“Let me tell ya, don’t do that stuff. When you’re young, you’re crazy to do that shit. What about me? I’m old. When you’re old you’re crazy not to do it.”

When the re-make comes around, Grandpa will be extolling heroin for young and old.  That will happen sooner than you think: that movie is a decade old, and the charming, bespectacled, chubby  little actress who played Olive, who looked so out of place in the “Little Miss Sunshine” beauty pageant…


…now looks like this:


I bet Abigail Breslin smokes pot, too. Cultural norms, like children, can change dramatically before you know it.

The second story is on Da Tech Guy blog, as he recounts another blogger’s revealing experience regarding medical marijuana and its devotees. He writes in part (read the whole thing):

…[T]his young woman was stating quite bluntly that anybody who is looking to score recreational pot to get high, including the young, is able to get a license to circumvent federal law to do so. One might think that my conclusion is rather obvious, particularly when you read her description of the shop and the people there…However there is a lot of incentive to ignore this reality:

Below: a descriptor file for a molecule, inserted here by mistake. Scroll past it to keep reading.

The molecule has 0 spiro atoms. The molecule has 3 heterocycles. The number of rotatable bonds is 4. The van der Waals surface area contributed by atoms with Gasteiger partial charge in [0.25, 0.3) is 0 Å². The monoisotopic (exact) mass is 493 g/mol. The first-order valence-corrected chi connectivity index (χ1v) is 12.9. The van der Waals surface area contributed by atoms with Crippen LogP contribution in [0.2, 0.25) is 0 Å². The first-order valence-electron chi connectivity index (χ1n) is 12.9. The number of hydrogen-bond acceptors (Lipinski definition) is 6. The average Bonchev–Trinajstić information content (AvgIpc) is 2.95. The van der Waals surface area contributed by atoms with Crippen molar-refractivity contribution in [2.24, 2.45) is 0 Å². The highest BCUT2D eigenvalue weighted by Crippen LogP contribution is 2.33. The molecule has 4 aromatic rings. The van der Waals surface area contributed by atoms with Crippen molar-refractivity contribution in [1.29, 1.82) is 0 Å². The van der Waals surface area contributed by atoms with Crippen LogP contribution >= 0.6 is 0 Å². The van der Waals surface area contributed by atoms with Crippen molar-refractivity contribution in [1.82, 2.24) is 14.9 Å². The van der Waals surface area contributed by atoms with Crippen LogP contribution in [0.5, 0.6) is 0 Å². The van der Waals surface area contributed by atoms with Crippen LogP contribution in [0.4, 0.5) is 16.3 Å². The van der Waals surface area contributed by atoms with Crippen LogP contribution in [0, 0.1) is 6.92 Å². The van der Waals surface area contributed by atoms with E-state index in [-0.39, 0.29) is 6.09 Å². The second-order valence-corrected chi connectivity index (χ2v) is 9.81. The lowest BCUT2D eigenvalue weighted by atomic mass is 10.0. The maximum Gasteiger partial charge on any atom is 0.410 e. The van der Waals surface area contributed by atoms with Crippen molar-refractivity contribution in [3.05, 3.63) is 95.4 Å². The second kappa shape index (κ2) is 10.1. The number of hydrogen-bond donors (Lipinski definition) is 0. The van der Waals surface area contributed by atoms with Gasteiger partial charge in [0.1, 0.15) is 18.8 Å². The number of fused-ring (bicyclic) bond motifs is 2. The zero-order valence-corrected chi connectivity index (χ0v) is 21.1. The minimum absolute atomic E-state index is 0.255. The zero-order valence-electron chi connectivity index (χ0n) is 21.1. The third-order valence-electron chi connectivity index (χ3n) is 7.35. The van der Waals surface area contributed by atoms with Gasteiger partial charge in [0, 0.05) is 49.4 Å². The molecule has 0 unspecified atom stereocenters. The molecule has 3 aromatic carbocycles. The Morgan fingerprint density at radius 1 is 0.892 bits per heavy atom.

• The sellers pretend otherwise because they see easy money.
  • The state pretends otherwise because they see easy tax revenue
  • The elected officials pretend otherwise because they the likelihood of big contributions coming from the lobbyist to protect this business.
  • The lobbyists pretend otherwise because they see a big pie with a piece reserved for them.
  • The bureaucracies pretend otherwise because see they power to licence dispensaries and distribution as a way to reward friends and punish enemies.
  • And of course Democrats pretend otherwise because their base is the main customer base for this product and wants it.

Now I’ve said many times that I have a perverse incentive to go along with this. Every single drugged out loser out there increases the value and price to any employer for people like my sons who don’t touch the stuff, because everybody is just dying to have some pothead changing their oil, to cook their food, and ringing up their groceries and working in their factories. Pot legal on the state level is a geek full employment plan at every single level. But I think it’s a bad thing for society to normalize a product that messes with your brain, that leads the vulnerable to other worse drugs and helps trap people in a permanent underclass.

That’s not only a morally wrong thing, but it’s a stupid thing that…a windfall for some will cost society in terms of pain, treasure and achievement. That’s the story that’s hiding in that piece and I think a hell of a lot more people need to know and understand it before they jump on the medical pot wagon or decide to push pot as an alternative to opioids. It’s a horrible idea and creating a legal space for a permanently stoned underclass joined by a bunch of teens who won’t know better protected by law will have costs long after we’re dead and gone.